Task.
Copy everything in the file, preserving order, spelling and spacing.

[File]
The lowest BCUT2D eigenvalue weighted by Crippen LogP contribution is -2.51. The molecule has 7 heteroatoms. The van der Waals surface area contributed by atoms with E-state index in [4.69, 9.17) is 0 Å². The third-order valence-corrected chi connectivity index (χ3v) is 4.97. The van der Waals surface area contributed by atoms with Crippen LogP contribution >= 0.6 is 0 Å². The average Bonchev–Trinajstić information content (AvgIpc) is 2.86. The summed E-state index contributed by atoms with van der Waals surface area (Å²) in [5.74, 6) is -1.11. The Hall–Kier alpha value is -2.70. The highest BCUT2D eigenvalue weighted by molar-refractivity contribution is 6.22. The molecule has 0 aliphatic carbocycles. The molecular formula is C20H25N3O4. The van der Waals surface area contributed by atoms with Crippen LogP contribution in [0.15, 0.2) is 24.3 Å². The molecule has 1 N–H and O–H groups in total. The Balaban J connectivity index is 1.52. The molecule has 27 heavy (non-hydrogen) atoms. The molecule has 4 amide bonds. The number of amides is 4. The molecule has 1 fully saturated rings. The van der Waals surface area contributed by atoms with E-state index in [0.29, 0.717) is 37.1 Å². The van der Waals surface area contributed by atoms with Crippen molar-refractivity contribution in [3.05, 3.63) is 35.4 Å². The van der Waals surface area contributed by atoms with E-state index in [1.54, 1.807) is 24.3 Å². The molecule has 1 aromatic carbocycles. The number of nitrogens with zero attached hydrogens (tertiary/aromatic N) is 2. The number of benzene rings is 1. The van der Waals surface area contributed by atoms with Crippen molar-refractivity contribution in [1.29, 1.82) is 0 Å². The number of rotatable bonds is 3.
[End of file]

The lowest BCUT2D eigenvalue weighted by Crippen LogP contribution is -2.51. The molecule has 7 heteroatoms. The van der Waals surface area contributed by atoms with E-state index in [4.69, 9.17) is 0 Å². The third-order valence-corrected chi connectivity index (χ3v) is 4.97. The van der Waals surface area contributed by atoms with Crippen LogP contribution >= 0.6 is 0 Å². The average Bonchev–Trinajstić information content (AvgIpc) is 2.86. The summed E-state index contributed by atoms with van der Waals surface area (Å²) in [5.74, 6) is -1.11. The Hall–Kier alpha value is -2.70. The highest BCUT2D eigenvalue weighted by molar-refractivity contribution is 6.22. The molecule has 0 aliphatic carbocycles. The molecular formula is C20H25N3O4. The van der Waals surface area contributed by atoms with Crippen LogP contribution in [0.15, 0.2) is 24.3 Å². The molecule has 1 N–H and O–H groups in total. The Balaban J connectivity index is 1.52. The molecule has 27 heavy (non-hydrogen) atoms. The molecule has 4 amide bonds. The number of amides is 4. The molecule has 1 fully saturated rings. The van der Waals surface area contributed by atoms with E-state index in [0.29, 0.717) is 37.1 Å². The van der Waals surface area contributed by atoms with Crippen molar-refractivity contribution in [3.05, 3.63) is 35.4 Å². The van der Waals surface area contributed by atoms with E-state index in [1.54, 1.807) is 24.3 Å². The molecule has 1 aromatic carbocycles. The number of nitrogens with zero attached hydrogens (tertiary/aromatic N) is 2. The number of benzene rings is 1. The van der Waals surface area contributed by atoms with Crippen molar-refractivity contribution in [1.29, 1.82) is 0 Å². The number of rotatable bonds is 3.